Sweden’s king ‘touched’ by EU refugee crisis

UPDATED: Sweden's King Carl XVI focused on the plight of refugees as he reopened parliament on Tuesday amid a day of pomp and circumstance.

Sweden's king 'touched' by EU refugee crisis
Sweden's King Carl XVI with Queen Silvia on Tuesday. Photo: Anders Wiklund/TT
Sweden has 349 members of parliament (MPs) and they were summoned for a roll-call at 11am on Tuesday morning at the historic Riksdag building in Stockholm, following a service at the city's cathedral.
At 1pm there was fanfare from the Royal Swedish Army Band and traditional dances performed by Sweden's Folk Dance Society, Folkdansgillet Kedjan, on the concourse outside parliament.
Members of Sweden's royal family then headed to the Riksdag, where King Carl XVI Gustaf declared parliament open for its 2015-2016 session.
In his address to MPs, the king focused on Europe's refugee crisis.
“In recent weeks the number of people displaced has increased dramatically. It is a tragedy that has touched all of us emotionally,” he said.
“Not Since the end of World War Two have so many people been on the run….What will the world look like in 70 years? For our children and grandchildren?” he added.

The king in parliament on Tuesday. Photo: Jessica Gow/TT
The opening of parliament marks the start of a second year in power for the Nordic country's Social Democrat Prime Minister Stefan Löfven, after his party became the biggest in Sweden in the last general election in September 2014. 
He wore a Swedish flag on his lapel in the chamber, and also focussed on refugees in his speech.
“I believe in a Sweden that we create together, which is something bigger than just a gathering of people in a geographic area, which is a community where we feel responsible for one another,” he said.
In recent weeks the Prime Minister has been increasingly vocal about the refugee crisis and called for other EU member states to take in larger numbers of asylum seekers, while promising to keep Sweden's borders open.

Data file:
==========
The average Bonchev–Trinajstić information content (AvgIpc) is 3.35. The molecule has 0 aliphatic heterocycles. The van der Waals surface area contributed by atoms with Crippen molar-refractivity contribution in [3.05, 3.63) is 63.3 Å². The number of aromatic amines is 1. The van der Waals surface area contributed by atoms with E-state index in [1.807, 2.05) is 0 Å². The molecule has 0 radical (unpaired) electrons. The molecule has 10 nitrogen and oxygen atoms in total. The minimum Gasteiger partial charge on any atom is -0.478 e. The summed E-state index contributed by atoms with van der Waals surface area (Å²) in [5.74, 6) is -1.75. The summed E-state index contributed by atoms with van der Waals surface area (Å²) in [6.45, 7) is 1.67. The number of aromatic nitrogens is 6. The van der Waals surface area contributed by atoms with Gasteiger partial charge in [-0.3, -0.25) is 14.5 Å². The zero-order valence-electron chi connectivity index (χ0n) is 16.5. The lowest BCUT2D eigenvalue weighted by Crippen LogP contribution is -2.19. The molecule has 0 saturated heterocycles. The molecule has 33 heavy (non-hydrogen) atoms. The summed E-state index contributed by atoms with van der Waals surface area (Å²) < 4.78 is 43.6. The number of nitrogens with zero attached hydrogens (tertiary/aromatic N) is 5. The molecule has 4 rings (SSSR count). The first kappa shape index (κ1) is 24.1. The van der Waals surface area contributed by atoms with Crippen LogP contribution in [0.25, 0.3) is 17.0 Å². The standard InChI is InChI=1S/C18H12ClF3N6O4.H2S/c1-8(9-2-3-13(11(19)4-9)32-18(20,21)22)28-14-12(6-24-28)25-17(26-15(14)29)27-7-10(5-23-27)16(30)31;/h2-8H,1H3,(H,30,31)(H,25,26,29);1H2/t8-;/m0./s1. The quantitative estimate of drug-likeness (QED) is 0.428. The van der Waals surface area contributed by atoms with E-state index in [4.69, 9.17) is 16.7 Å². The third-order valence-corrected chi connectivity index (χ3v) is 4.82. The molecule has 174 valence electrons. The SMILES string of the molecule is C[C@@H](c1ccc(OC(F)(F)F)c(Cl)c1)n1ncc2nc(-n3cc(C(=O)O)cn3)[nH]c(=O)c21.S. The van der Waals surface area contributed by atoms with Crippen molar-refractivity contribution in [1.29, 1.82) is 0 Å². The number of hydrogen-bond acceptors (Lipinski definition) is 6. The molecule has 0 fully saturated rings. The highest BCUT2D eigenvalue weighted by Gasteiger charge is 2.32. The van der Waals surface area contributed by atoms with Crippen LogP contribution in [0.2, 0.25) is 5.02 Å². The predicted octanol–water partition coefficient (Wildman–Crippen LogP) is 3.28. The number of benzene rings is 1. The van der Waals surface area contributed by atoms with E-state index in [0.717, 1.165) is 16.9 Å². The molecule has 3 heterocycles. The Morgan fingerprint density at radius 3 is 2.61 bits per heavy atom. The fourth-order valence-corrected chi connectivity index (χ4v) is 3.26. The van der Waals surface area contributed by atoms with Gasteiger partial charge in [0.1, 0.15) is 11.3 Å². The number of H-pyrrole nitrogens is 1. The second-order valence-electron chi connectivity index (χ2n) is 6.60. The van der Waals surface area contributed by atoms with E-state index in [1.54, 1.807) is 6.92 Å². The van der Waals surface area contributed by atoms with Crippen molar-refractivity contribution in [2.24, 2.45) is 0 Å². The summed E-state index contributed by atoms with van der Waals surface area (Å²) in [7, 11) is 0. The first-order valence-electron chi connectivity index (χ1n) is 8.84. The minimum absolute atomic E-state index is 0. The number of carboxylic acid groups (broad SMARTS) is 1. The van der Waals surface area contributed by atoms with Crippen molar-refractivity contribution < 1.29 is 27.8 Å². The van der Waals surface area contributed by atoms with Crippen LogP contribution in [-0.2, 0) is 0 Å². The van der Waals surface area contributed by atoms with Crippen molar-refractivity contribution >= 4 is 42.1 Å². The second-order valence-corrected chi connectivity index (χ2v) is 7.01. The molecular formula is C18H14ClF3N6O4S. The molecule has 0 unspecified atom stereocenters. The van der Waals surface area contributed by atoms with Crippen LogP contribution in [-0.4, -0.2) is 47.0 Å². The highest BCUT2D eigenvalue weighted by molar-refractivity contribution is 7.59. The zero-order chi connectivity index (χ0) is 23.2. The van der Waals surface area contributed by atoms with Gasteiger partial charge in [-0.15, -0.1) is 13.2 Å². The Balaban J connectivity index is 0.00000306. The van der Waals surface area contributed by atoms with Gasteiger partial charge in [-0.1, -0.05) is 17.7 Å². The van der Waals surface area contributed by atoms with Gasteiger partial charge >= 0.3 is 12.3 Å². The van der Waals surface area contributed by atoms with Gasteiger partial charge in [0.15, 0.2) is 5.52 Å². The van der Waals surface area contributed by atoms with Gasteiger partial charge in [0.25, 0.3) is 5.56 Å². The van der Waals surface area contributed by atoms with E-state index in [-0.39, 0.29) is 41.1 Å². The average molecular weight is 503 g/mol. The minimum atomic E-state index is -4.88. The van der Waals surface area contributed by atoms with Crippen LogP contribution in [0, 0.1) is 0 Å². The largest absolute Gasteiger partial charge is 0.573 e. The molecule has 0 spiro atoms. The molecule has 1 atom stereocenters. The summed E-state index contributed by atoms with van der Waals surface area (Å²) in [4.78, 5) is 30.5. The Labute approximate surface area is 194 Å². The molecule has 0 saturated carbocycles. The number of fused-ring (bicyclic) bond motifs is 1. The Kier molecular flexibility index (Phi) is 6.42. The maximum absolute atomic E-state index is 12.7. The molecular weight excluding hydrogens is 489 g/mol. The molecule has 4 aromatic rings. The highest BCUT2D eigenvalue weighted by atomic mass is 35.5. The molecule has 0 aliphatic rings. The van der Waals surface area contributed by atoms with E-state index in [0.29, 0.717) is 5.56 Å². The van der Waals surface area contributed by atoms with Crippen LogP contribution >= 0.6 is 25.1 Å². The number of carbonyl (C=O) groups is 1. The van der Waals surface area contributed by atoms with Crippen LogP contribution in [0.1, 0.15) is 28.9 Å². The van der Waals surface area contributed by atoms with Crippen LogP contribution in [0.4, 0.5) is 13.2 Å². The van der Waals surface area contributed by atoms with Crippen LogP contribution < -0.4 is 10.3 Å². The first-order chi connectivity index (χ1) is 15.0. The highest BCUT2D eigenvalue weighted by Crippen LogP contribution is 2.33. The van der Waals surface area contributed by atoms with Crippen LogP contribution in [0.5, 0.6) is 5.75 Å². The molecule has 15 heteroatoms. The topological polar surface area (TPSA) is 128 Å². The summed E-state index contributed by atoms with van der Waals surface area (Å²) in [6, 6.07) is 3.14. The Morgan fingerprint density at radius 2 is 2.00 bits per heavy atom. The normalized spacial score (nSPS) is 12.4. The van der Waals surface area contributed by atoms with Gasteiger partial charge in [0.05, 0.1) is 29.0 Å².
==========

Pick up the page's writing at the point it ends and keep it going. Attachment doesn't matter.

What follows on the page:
The Swedish leader also used his appearance to talk about growing tensions with Sweden's eastern neighbour, Russia.
“The Russian aggression and destabilization of Ukraine is the most serious challenge to European security arrangements since the Cold War,” he argued.
But he remained firm on his view that Sweden “should not seek Nato membership”, arguing that Sweden's “military alliances still serve our country well.”

Prime Minister Stefan Löfven at parliament. Photo:Jessica Gow/TT
On Tuesday evening MPs and their guests were set to attend a performance of the ballet Raymonda at Sweden's Royal Opera in Stockholm.
Sweden's Royal Court confirmed that Queen Silvia, Crown Princess Victoria and Prince Daniel would be present, alongside country's newest royal couple, Prince Carl Philip and Princess Sofia, who got married earlier this summer.

King Carl XVI and Queen Silvia on Tuesday. Photo: Maja Suslin/TT
Sweden's Princess Madeleine flew in from London to attend the opening of parliament, having recently relocated to the UK. But she was scheduled to fly home before the ballet so she did not have to spend a night away from her son Prince Nicolas, who was born in June.
“It is not possible to participate in the evening event because Prince Nicolas is only three months old,” Margareta Thorgren, Head of Media Relations for the Royal Court, told Sweden's Expressen newspaper on Tuesday morning.
Madeleine's British-born financier husband Chris O'Neill did not attend any of the day's activities due to business commitments.